Human beings themselves are at risk – not just on some survival-of-civilization level, but more basically on the level of heart and soul. We are ignorant of our own nature and confused about what it is to be a human being.

Gary Snyder

I live on the edge of a magic perimeter. The Lake District National Park, only a mile from my Kendal home, is an elevated kingdom, officially certified “nature.” The fact that national parks have been out of bounds for so many during lockdown has only increased their prestige. So many of us miss travel, we long not only for the destination, but also for the transformation that happens while we’re travelling. The power to shape shift is a potent property when making the myth that we keep of ourselves. We see wonders in the looking glass of our phone screens and imagine ourselves anew. It took me a long time to un-imagine the Lake District as a wild place and reckon with the fact that it’s mostly well-kept farm land upon which grazing sheep repress any budding wilderness. Maybe that’s why I’m a junky for the higher fells and other spaces of inhospitable rock where human hands are less tangible. I go looking for the story I want to tell about myself and the world. 

In a 21st century fantasia of our own becoming, nature is forced to fit neatly into a narrow reality. Perhaps that’s the way it has always been. The customs by which early people harnessed the environment around them in order to survive, raised humanity out of instinct and into culture. Eden has long been unmade into man’s image. The wild world that bore us has, in that very human way, become us. We’ve created a “neo-nature” in which places and products are imbibed with special properties that repackage the natural world in a convenient and consumable way. Any crossing of this strict boundary by real nature, be it extreme weather or disease, is taken as a violation of our oh-so-important priorities. Therefore, we collectively struggle to come to terms with the fact that within Earth’s delicate Goldilocks Zone, the porridge is getting hotter and hotter. As the dangerous fairy tale of our time escalates, a war rages between opposing cultures over who gets to tell the next chapter.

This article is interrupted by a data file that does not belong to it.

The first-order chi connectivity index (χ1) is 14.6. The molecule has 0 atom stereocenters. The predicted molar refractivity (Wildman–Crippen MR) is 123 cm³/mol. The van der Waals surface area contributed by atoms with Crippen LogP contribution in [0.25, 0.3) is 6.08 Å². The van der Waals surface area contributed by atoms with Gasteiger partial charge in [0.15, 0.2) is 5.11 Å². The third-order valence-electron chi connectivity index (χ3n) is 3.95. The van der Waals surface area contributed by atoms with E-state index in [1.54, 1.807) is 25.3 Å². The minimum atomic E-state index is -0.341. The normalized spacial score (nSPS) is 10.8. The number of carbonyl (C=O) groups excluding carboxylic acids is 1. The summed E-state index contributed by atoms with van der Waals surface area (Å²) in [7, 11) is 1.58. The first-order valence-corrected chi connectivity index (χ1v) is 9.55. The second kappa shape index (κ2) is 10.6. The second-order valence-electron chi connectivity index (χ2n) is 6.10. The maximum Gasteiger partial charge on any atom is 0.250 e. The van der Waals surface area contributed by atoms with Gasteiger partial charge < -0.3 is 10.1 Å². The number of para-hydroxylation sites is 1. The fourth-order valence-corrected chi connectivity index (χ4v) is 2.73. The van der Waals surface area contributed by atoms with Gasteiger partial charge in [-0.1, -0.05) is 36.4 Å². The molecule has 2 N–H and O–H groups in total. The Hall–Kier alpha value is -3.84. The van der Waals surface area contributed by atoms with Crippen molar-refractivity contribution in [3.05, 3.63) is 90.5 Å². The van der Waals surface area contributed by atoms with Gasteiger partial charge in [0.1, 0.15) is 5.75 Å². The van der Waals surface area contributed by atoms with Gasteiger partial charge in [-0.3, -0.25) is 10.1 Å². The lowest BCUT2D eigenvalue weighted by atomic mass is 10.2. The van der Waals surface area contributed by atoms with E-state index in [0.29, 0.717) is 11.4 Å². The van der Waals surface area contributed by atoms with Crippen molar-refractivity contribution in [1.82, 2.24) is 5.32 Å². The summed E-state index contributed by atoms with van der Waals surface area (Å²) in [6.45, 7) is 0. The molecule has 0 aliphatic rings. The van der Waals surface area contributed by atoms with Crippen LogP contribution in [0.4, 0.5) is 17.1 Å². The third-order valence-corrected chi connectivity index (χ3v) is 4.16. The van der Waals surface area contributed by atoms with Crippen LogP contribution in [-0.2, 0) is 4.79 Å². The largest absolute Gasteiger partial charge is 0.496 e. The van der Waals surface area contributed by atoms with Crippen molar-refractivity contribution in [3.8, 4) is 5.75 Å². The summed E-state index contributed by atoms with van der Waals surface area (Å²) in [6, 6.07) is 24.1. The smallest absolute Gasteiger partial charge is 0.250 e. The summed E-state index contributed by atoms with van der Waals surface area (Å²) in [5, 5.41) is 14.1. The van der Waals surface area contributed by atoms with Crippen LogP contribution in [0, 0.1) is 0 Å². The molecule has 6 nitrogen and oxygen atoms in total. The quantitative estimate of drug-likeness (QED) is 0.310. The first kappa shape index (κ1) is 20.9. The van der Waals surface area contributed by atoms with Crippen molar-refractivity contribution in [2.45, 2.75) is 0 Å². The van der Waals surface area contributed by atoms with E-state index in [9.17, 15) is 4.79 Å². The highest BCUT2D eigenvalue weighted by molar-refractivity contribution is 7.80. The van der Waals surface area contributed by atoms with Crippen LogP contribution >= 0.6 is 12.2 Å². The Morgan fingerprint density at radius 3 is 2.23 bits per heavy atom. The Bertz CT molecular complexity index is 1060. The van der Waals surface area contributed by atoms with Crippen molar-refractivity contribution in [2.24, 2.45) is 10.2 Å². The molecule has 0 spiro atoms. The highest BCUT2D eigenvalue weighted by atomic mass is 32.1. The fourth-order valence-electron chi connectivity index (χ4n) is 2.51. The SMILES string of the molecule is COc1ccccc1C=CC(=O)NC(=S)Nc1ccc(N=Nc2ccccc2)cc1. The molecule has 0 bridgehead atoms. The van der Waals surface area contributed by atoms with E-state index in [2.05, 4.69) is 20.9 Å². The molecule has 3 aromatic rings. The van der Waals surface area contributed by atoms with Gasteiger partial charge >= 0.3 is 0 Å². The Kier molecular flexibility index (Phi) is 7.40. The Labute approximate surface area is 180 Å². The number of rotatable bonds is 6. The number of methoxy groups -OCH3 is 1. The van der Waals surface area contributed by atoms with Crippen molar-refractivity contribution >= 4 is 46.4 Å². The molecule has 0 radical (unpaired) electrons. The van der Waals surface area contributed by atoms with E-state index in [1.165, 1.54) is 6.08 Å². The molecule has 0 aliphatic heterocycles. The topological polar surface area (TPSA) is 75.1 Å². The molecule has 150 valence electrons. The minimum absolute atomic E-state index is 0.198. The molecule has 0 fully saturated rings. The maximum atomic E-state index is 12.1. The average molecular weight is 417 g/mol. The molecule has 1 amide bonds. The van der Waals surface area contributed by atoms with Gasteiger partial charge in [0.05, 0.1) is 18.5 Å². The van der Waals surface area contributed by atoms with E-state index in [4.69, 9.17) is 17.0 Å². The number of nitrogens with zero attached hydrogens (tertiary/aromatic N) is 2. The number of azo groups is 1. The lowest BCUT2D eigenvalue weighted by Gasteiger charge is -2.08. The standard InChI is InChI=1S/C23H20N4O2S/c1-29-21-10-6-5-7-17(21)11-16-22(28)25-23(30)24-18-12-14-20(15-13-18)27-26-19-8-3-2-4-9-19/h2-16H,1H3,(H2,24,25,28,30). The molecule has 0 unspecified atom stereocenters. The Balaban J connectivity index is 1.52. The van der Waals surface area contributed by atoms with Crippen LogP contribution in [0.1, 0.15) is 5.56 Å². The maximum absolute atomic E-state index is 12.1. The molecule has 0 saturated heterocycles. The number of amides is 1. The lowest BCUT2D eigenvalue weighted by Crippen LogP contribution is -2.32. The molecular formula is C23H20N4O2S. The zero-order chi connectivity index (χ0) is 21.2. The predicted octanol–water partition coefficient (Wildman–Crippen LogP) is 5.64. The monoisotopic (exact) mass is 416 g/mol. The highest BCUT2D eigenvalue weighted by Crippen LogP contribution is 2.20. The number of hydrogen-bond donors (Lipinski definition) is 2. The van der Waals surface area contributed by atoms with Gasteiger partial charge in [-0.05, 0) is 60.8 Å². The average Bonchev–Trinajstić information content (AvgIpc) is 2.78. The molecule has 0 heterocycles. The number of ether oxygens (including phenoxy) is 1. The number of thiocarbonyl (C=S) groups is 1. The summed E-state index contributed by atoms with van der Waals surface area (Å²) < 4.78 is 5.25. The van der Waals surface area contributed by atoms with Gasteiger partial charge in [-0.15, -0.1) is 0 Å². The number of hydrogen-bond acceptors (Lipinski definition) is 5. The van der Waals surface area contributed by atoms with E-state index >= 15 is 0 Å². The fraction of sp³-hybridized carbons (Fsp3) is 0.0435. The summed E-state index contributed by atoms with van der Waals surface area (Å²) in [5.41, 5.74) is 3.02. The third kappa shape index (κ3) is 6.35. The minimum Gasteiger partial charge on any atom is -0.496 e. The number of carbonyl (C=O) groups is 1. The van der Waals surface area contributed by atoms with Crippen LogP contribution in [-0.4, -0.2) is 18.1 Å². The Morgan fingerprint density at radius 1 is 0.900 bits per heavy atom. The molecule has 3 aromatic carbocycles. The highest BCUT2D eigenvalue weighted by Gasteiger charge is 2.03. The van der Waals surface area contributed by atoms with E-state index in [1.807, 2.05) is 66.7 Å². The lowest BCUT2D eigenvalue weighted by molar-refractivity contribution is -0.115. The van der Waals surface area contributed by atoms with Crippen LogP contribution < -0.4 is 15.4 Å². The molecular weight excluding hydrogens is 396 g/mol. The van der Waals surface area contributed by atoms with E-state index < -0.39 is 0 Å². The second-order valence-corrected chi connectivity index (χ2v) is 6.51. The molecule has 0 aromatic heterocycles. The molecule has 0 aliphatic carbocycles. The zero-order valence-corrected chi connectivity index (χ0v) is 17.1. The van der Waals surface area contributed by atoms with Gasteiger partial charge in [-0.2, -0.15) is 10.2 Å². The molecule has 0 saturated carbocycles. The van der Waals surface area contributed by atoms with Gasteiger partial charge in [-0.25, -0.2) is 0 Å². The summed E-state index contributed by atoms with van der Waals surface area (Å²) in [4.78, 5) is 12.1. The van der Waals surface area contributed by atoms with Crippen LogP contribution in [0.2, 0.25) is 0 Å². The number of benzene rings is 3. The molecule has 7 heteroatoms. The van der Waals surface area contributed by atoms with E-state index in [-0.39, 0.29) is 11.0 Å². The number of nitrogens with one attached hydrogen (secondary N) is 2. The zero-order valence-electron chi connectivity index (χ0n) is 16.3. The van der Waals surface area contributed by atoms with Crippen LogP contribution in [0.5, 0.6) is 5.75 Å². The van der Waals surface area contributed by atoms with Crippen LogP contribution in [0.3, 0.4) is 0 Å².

The speed of human mastery over nature means that for all of our technological capabilities, we’ve yet to develop a guiding culture on how to use such powers. Old world folk systems that worked through an interdependence with nature were totally outrun when progress tipped into modern industry. We are now, each of us, hybrid manager-gods without a doctrine for good or evil other than the laws of capitalism. We live out a bastardised myth birthed by the exploitation and horror of the early industrial revolution. Our asymmetrical society has never escaped this very particular expression of humanity, so much so that we forget that there ever was or could be another way to live.